On August 8, 2015, Ms. Bassham underwent an independent medical evaluation performed by Bruce Guberman, M.D. Dr. Guberman reviewed the medical records and stated that Ms. Bassham has to self-catheterize regularly. Ms. Bassham stated that she uses the catheter when she has a feeling of bladder fullness and lower abdominal pain. She denied nocturia or bedwetting but stated that if she waits too long to catheterize, she has leakage and dribbling. Using Table 17 of the American Medical Association's Guides, Dr. Guberman placed Ms. Bassham in the third category which states "the patient has poor bladder reflex activity, and intermittent dribbling and no voluntary control." He stated that she is unable to pass her urine on her own and must self-catheterize in order to empty her bladder. He assessed 32% whole person impairment. Dr. Guberman stated that Dr. Walker opined that Ms. Bassham "has good bladder reflex activity, limited capacity, and intermittent emptying without voluntary control." Dr. Guberman disagreed with that finding because Ms. Bassham had no voluntary control of her bladder since she has to catheterize herself.

         The Office of Judges rendered its decision in an Order dated May 17, 2016. The Office of Judges noted that little explanation had been provided surrounding the Urodynamic Evaluation and ultrasound, and no commentary regarding the significance of either report was provided. The difference between the impairment ratings provided by the two evaluating physicians is that Dr. Walker concluded that Ms. Bassham had good bladder reflex activity whereas Dr. Guberman found poor bladder reflex activity. However, bladder reflex was not defined by either physician, nor was an in depth analysis between the different categories provided. Both physicians seemed in agreement that Ms. Bassham was unable to void her bladder and thus must self-catheterize. Also, Drs. Walker and Guberman seemed to agree that Ms. Bassham was able to manage her retention with regular self-catheterization. Neither physician apportioned their findings. The Office of Judges concluded that the reports of Dr. Walker and Dr. Guberman were of equal evidentiary value and that as Dr. Guberman's report was most consistent with Ms. Bassham's position, it would be adopted. Therefore, the Office of Judges reversed the claims administrator's decision granting a 10% permanent partial disability award and granted a 32% permanent partial disability award based on Dr. Guberman's report. The Board of Review adopted the findings of fact and conclusions of law of the Office of Judges and affirmed its Order on September 27, 2016.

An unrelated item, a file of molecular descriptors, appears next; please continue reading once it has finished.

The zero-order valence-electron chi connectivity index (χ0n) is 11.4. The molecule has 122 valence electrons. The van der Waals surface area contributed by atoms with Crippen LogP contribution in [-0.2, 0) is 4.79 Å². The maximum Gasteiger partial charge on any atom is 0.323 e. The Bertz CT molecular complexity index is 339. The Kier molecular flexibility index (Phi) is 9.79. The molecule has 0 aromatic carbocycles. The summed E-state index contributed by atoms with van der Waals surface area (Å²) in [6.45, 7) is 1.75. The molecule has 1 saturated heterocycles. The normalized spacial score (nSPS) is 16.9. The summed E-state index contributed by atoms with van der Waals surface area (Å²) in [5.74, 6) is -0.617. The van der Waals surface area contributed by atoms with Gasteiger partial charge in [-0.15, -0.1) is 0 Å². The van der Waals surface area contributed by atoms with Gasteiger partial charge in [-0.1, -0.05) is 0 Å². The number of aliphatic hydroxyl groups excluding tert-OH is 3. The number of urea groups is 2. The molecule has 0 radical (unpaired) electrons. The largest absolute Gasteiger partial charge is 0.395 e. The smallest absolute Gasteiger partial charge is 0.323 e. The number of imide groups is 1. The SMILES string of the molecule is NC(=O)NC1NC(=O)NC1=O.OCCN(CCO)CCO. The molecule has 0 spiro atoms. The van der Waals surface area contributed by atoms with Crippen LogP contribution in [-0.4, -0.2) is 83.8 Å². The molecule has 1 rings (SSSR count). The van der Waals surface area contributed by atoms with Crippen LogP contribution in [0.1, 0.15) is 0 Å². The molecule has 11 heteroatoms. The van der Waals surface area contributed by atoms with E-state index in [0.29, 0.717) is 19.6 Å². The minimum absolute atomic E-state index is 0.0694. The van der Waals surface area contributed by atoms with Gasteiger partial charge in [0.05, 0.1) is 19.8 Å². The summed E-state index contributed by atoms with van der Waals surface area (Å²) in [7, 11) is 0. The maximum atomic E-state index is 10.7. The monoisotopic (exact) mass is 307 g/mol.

We agree with the conclusion reached by the Office of Judges and Board of Review. The Office of Judges has determined that the reports of Dr. Guberman and Dr. Walker are of equal evidentiary value. After reviewing the record, it appears that the Order of the Office of Judges granting a 32% permanent partial disability award is supported by the evidence of record. Therefore, the Board of Review's Order affirming the decision is not clearly wrong.

         For the foregoing reasons, we find that the decision of the Board of Review is not in clear violation of any constitutional or statutory provision, nor is it clearly the result of erroneous conclusions of law, nor is it based upon a material misstatement or mischaracterization of the evidentiary record. Therefore, the decision of the Board of Review is affirmed.

         Affirmed.

          CONCURRED IN BY: Chief Justice Allen H. Loughry II Justice Robin J. Davis Justice Margaret L. ...